The Sons of Katie Elder

The Sons of Katie Elder
"First, we reunite, then find Ma and Pa's killer...then read some reviews."

Tuesday, April 2, 2013

Major League II

I love 1989's Major League. It's one of my all-time favorite sports movies, a great story of a bunch of screwball underdogs working together to overcome an owner trying to move the franchise. A baseball movie that's very funny with a ton of great characters and one-liners. Naturally, a sequel came along some five years later, 1994's Major League II, and it's nowhere near as good. On the other's still a baseball movie, a funny one, most of the characters are back, and though it is bad, I still love it.

Having won the division the year before, the screwball Cleveland Indians are back and ready to take another run at the World Series. The Indians came up short in the playoffs the previous season -- swept at the hands of the Chicago White Sox -- but retired third baseman turned owner Roger Dorn (Corbin Bernsen) has brought back the core of the team, including fireballing pitcher Rick "Wild Thing" Vaughn (Charlie Sheen), veteran catcher Jake Taylor (Tom Berenger), fleet-footed outfield Willie Mays Hayes (Omar Epps) and slugging outfielder Pedro Cerrano (Dennis Haysbert). Dorn even signed a slugging, free agent catcher, Jack Parkman (David Keith), to bolster the lineup. Everyone and everything seems posed for a great season and hopefully a big postseason run, but have the Indians become complacent? Manager Lou Brown (James Gammon) certainly has his work cut out for him with this bunch.

Did you like 1989's Major League? No? What the hell is wrong with you? I'm guessing you hate America and/or baseball. Maybe both. If you answered 'yes,' then you're going to enjoy this movie too. Director David S. Ward returns from the original to direct this sequel which will appease and entertain a lot of fans's the same movie. Yeah, yeah, some things are tweaked, but it's basically the exact movie. This season the Indians start off as front-runners, hit an epically rough streak, and then have to turn things around to get back into the playoffs. It should feel familiar -- even a little phoned-in at times -- and while it isn't on the same level as its predecessor, it is funny, entertaining and a solid if unspectacular sports movie.

A big reason it's worth putting up with some of the stupid laughs is because the characters are back. Amidst all the laughs and baseball goofiness of the original, the characters were likable (sometimes in spite of themselves). The success of the previous season has gone to the Indians' heads though, starting with Wild Thing who's now trying to clean up his image with the help of girlfriend-agent Flannery (Alison Doody). Oh, and he's lost some heat off his fastball. Veteran catcher Jake Taylor finds himself on the bench as a coach when the Indians decide to bring up a young talented catcher to backup Parkman. Replacing Wesley Snipes, Epps is solid as Willie Mays Hayes, base-stealing outfielder who's turned himself into a power hitter....and B-movie action star. Haysbert's Cerrano has forsaken his voodoo ways, turning to Buddhism and losing his ability to hit in the process. As cantankerous manager Lou Brown, Gammon is hilarious -- not surprising -- as he progressively loses his mind with his underachieving players. Playing owner-third baseman Dorn, Bernsen makes the most of a smaller supporting part.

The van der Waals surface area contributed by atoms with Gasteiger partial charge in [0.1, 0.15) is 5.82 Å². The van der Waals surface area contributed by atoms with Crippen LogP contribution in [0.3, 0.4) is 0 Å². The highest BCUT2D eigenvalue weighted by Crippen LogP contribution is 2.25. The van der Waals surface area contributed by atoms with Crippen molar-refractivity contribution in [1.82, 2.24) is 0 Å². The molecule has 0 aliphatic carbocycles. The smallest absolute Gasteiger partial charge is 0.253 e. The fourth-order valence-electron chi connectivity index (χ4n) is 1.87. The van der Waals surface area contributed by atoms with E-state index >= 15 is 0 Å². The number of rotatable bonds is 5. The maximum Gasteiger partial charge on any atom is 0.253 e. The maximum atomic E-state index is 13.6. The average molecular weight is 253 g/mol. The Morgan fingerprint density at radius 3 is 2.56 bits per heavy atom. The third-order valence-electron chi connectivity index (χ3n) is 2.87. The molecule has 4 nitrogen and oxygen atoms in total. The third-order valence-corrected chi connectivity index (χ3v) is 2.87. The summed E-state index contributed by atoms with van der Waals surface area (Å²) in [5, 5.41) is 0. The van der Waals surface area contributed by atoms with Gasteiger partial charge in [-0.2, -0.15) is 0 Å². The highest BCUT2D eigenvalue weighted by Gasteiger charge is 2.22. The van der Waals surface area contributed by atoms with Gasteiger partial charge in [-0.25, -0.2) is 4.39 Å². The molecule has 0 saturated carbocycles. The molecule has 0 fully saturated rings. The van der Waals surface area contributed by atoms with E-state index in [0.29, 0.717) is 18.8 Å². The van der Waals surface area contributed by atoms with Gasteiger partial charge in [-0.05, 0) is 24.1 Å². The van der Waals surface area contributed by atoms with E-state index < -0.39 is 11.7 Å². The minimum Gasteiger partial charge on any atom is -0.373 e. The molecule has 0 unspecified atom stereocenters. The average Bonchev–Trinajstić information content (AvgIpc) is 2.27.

What would a Major League sequel be without the triumphant return of Milwaukee Brewers radio man Bob Uecker as Harry Doyle, the Indians radio play-by-play guy who lives and dies with how the team does. His brutally honest banter is beyond perfect, usually questioning what the hell is going on out on the field. He has some great scenes with virtually silent partner, Monty (Skip Griparis). There aren't as many ridiculously funny, memorable lines as the original, but that's a relative complaint. How could you not love 'And the Indians have a base runner.....I think I'll wet my pants" or "He'll need a rocket up his ass to catch that one." It's his perfectly subtle, underplayed deliveries that work, and seeing him drink on-air more and more as the Indians go under is beyond perfect.

How about some additions to the team though? David Keith is the ideal egotistical star player as Parkman, the star free agent catcher. He's interested in himself and his stats, and he isn't going to be long for the Indians. Eric Bruskotter is a scene-stealer as Rube Baker, the young minor league catcher trying to make it with the big league team. He has a problem though....he can't throw back to the pitcher. Baker also just loves the game, and it rubs off on his teammates. Takaaki Ishibashi plays Kamikaze Tanaka, a Japanese outfielder trying to get his teammates, especially peaceful Cerrano, to embrace "their marbles." Think about it, you'll get it. Also with his fair share of memorable scenes is Randy Quaid as Johnny, a superfan who goes up and down with each game the Indians played. Rene Russo makes a quick, blink and you'll miss it appearance as Lynn, Jake's wife, while Margaret Whitton plays Rachel Phelps, the Indians former owner who reappears at the worst possible time.

Does it all work? No, especially Wild Thing trying to reinvent himself as a clean-cut salesman. His scenes with Flannery and former fling, Nikki (Michelle Burke), drag down the story to a snail's pace, especially because Nikki works with underprivileged kids. Yeah, a message! And with a 105-minute movie and so many characters, things feel rushed at times. Characters get brushed aside too often for long stretches, and there's never really a doubt where the story's heading. That said, it's a bad good movie. You know it's bad, but it's enjoyable from beginning to end.

Major League II (1994): ***/****

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